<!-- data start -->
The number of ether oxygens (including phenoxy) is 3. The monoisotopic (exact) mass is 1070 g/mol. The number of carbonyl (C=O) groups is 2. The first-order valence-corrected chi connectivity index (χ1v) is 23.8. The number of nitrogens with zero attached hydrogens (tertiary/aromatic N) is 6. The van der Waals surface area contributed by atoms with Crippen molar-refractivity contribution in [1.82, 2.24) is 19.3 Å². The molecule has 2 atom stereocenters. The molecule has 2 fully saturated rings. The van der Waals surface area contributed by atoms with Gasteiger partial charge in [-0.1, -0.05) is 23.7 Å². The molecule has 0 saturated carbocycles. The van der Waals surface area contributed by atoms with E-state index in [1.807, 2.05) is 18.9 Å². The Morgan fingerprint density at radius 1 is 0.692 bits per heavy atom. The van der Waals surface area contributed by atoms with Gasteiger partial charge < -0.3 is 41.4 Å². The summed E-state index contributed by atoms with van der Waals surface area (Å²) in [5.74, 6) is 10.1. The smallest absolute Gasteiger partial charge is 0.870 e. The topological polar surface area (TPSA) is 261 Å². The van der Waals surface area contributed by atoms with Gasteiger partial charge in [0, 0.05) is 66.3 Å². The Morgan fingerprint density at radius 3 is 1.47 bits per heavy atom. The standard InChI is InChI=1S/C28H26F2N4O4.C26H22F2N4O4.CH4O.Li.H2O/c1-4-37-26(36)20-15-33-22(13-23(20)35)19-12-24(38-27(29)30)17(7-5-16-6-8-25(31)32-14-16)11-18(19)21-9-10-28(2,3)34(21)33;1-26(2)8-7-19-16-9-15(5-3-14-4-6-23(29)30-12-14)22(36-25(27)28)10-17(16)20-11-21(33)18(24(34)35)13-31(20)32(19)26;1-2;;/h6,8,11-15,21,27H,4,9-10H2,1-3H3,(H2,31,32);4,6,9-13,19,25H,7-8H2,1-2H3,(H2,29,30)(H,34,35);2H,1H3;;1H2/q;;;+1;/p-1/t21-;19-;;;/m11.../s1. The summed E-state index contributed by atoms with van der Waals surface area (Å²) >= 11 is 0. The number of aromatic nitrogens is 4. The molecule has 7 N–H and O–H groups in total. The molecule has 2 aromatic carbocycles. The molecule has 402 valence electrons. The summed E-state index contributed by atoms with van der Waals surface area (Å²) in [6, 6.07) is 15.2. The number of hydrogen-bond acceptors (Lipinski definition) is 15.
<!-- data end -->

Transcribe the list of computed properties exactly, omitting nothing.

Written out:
The number of ether oxygens (including phenoxy) is 3. The monoisotopic (exact) mass is 1070 g/mol. The number of carbonyl (C=O) groups is 2. The first-order valence-corrected chi connectivity index (χ1v) is 23.8. The number of nitrogens with zero attached hydrogens (tertiary/aromatic N) is 6. The van der Waals surface area contributed by atoms with Crippen molar-refractivity contribution in [1.82, 2.24) is 19.3 Å². The molecule has 2 atom stereocenters. The molecule has 2 fully saturated rings. The van der Waals surface area contributed by atoms with Gasteiger partial charge in [-0.1, -0.05) is 23.7 Å². The molecule has 0 saturated carbocycles. The van der Waals surface area contributed by atoms with E-state index in [1.807, 2.05) is 18.9 Å². The Morgan fingerprint density at radius 1 is 0.692 bits per heavy atom. The van der Waals surface area contributed by atoms with Gasteiger partial charge < -0.3 is 41.4 Å². The summed E-state index contributed by atoms with van der Waals surface area (Å²) in [5.74, 6) is 10.1. The smallest absolute Gasteiger partial charge is 0.870 e. The topological polar surface area (TPSA) is 261 Å². The van der Waals surface area contributed by atoms with Gasteiger partial charge in [0, 0.05) is 66.3 Å². The Morgan fingerprint density at radius 3 is 1.47 bits per heavy atom. The standard InChI is InChI=1S/C28H26F2N4O4.C26H22F2N4O4.CH4O.Li.H2O/c1-4-37-26(36)20-15-33-22(13-23(20)35)19-12-24(38-27(29)30)17(7-5-16-6-8-25(31)32-14-16)11-18(19)21-9-10-28(2,3)34(21)33;1-26(2)8-7-19-16-9-15(5-3-14-4-6-23(29)30-12-14)22(36-25(27)28)10-17(16)20-11-21(33)18(24(34)35)13-31(20)32(19)26;1-2;;/h6,8,11-15,21,27H,4,9-10H2,1-3H3,(H2,31,32);4,6,9-13,19,25H,7-8H2,1-2H3,(H2,29,30)(H,34,35);2H,1H3;;1H2/q;;;+1;/p-1/t21-;19-;;;/m11.../s1. The summed E-state index contributed by atoms with van der Waals surface area (Å²) >= 11 is 0. The number of aromatic nitrogens is 4. The molecule has 7 N–H and O–H groups in total. The molecule has 2 aromatic carbocycles. The molecule has 402 valence electrons. The summed E-state index contributed by atoms with van der Waals surface area (Å²) in [6, 6.07) is 15.2. The number of hydrogen-bond acceptors (Lipinski definition) is 15.